• • George Siemens\n• Stephen Downes\n• Connectivism is the theory that knowledge is now distributed through a network of connections, and therefore that knowledge lies in the hability to built and navigate within those networks.\n• Interaction: blogs, interactive Web (Web 2.0)\n• The externalization of thought. (Michel Serres) http://interstices.info/display.jsp?id=c_15918\n• Study: The collective intelligence (connective intelligence) of groups exceeds the cognitive abilities of individuals within the groups (Williams Wooley, Anita, Malone, Thomas W., 2010)\n
  • • The verb/action vs. the object\n• The problem of economic disparities\n- many students already own these devices / existant disparity\n
  • • I Google my words to check spelling rather than use a dictionary.\n• Anecdote school planners at the P.E.I.\n• Affordances: possibilities for action (James Gibson)\n• Digital devices offer not only creative, but personal affordances.\n• Youths are more agile with affordances, for they are not hampered by old habits.\n• The case of people who ask me what they can do differently with an iPad.\n\n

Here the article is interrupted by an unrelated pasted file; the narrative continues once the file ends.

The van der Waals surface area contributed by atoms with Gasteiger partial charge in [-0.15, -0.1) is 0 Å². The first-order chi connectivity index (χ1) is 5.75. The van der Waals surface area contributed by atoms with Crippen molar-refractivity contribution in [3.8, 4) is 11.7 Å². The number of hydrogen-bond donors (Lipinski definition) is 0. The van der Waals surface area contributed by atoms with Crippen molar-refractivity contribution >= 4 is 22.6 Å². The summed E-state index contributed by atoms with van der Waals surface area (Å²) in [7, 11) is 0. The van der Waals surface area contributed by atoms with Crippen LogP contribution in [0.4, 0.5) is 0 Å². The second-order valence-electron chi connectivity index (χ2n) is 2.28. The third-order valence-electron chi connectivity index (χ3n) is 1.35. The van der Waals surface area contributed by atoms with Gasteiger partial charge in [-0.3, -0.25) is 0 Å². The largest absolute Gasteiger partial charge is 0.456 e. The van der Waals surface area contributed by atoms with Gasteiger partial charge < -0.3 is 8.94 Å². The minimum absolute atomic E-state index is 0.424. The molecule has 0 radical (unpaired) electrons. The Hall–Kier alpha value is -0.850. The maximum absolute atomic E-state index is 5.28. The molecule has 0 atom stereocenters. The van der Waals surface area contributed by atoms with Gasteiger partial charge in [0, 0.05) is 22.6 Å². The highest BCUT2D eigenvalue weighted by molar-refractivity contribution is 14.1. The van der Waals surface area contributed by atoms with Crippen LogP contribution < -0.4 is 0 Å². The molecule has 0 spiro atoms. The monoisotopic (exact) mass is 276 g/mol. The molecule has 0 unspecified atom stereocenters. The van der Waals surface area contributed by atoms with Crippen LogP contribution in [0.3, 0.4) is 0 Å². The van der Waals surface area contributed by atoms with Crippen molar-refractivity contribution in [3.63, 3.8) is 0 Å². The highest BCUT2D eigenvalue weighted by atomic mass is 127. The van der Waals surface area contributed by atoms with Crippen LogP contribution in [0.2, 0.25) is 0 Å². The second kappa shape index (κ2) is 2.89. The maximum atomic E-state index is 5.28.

• • The most dangerous strategy is to jump a chasm in two leaps. (Benjamin Disraeli)\n• The 24/7 web infantilizes the 9 to 5 school.\n
  • • Students are afraid to bring their laptops\n• iPod Touchs\n- not knowing what students are doing\n
  • \n

Mobile Learning & Digital Literacy Presentation Transcript

  • 1. mobile learning &digital literacyFrançois Guité
  • 2. 1. mobile learning
  • 3. 2. digital literacy
  • 4. 3. pedagogical considerations
  • 5. 1. mobile learning
  • 6. mLearning is the acquisition of anyknowledge and skill through usingmobile technology, anywhere, anytime,that results in an alteration inbehaviour.Definition of mobile learning (S.J. Geddes, 2004)
  • 7. 2000 2010 1st revolution: computer engineeringReflectionOf.Me : http://reflectionof.me/2000-vs-2010
  • 8. 2000 2010
  • 9. $US 1,000 of computing buys: Adapted from R. Kurzweill (2001) : http://www.kurzweilai.net/the-law-of-accelerating-returns
  • 10. The conversationprism 2nd revolution: data production Brian Solis: The Conversation Prism v.3 (2010) http://www.theconversationprism.com/